The Feb. 23 issue of SI struck me as an especially important one. Henry
Grunwald's essay, American Renewal, and John Underwood's brilliant admonition
and declaration of hope, A Game Plan for America, are reflections of
enlightened sports journalism at its best. They will be required reading for
all of my students preparing to coach and teach. But the audience should be
larger still. Sports fans, television executives, school officials and the
greater army of parents and youngsters all should memorize Underwood's sports
lesson: "Competition can't serve a society if it's antisocial. Winning at
any cost and true sportsmanship are incompatible." They are shibboleths, to
be sure, but we all have come perilously close to forgetting them.
Professor of Physical Education and Sports Historian
The Pennsylvania State University
State College, Pa.
I have long thought that losing can be as powerful a teaching tool as winning
can. As John Underwood indicates, winning has become all-important in our
society. I believe that this emphasis is misplaced. Rather, it is in the
acceptance of a loss and in the lessons to be learned from losing that
character building often occurs. Life deals us many cruel and seemingly unfair
blows. Facing up to—and overcoming—losses on the athletic field may not totally
prepare us for life's hardships, but they often instill in us important
qualities such as humility and integrity. These lofty values provide us with
the ability to pick ourselves up after we have been knocked down. They also
help us to build a positive self-image, gain self-confidence and, consequently,
contribute to society.
today's young athletes in how to lose properly, as well as in how to win
graciously, our nation's coaches will accomplish their greatest task: the
formation of mature, responsible individuals able to function together in this
East Lansing, Mich.
Whether we like it or not there can be only a few champions, but as long as we
hold true to the ideals put forth by John Underwood there need not be any real
LORIN M. BURTE
Thanks to John Underwood for telling it like it is. It was the frustration of
trying to persuade others of the virtues of this type of philosophy that
recently made me resign my position as director of recreation and parks in Del
Norte County, Calif. My conviction that there are values to be derived from
sports was implanted by coaches who cared and who gave their time to all who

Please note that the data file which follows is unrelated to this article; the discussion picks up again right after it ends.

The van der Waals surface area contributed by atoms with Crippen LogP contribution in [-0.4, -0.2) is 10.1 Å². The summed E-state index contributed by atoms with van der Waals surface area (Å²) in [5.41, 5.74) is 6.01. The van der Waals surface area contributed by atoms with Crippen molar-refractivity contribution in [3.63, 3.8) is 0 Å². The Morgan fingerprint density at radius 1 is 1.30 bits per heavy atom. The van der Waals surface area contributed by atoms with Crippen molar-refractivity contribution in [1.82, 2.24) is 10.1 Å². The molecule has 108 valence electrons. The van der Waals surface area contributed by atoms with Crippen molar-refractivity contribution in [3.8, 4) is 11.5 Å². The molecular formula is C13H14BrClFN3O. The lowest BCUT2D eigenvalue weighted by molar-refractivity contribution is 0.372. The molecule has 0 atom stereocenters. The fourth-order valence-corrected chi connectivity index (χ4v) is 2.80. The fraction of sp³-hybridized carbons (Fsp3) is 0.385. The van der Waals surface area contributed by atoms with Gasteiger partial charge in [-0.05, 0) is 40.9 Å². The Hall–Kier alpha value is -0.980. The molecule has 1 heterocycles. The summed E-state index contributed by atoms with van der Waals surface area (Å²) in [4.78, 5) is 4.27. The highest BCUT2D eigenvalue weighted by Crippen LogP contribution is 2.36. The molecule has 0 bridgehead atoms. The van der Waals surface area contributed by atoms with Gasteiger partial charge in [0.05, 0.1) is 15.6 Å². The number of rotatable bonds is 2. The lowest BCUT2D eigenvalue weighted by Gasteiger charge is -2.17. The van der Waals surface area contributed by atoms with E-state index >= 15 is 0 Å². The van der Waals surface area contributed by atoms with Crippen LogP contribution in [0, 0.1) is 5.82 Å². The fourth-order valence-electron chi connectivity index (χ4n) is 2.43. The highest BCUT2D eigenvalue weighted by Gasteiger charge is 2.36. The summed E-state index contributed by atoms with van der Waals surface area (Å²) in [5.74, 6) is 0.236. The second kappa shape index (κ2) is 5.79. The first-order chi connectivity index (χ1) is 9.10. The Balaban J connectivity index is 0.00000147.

were interested. I believe that I am the product of my athletic experiences,
and I am thankful that, though I was never a star, I was included in my school
sports programs. I recently reviewed my yearbooks from Oakland Technical High
and came across pictures of such outstanding athletes as John Brodie, Curtis
Rood, Proverb Jacobs, Pervis Atkins and Ronald Dellums, now a U.S. Congressman.
I offer my thanks to those special coaches who developed these well-known
people and still had time for me.
The ball is in
the court of today's coaches of young athletes. What are they going to do with
Congratulations to John Underwood and SI for presenting a lucid and intelligent
"game plan." A responsible approach to sports that stresses
participation, fair play and an athlete's commitment to his best effort is not
a call for mediocrity. Excellence will always shine through, and we will still
be treated to unbelievable and thrilling performances by those few athletes who
have the skill, coaching and determination to test the bounds of their
As a father of three sons who participate in sports, as a fledgling manager of
a boys' baseball team and coach of a youth football team, and as vice-president
of a construction company, I have found in John Underwood's article lessons to
be learned for each of these endeavors.
JOHN C. MASCARO
It strikes me as odd that in the same issue in which you spoke of the need to
discourage young athletes from having unrealistic dreams of making it to the
pros and also of the dangers for youngsters of specialization in sports you
would feature on the cover a 17-year-old hockey phenomenon who began his
relentless push for glory when he was eight. It seems to me you are feeding the
fires of short-term pleasure and long-term pain. If you are serious about
American Renewal, I suggest an editorial policy review.
Ann Arbor, Mich.
I find it sickeningly arrogant that you publish a fine article like A Game Plan
for America and then proceed to print in FACES IN THE CROWD the exploits of a
young soccer player who scored 12 goals in a 20-1 "victory." It's
little things like this that perpetuate the attitudes you ask us to reconsider.
In the future, please use your forum to bring us truly valuable lessons in good
sportsmanship and competition.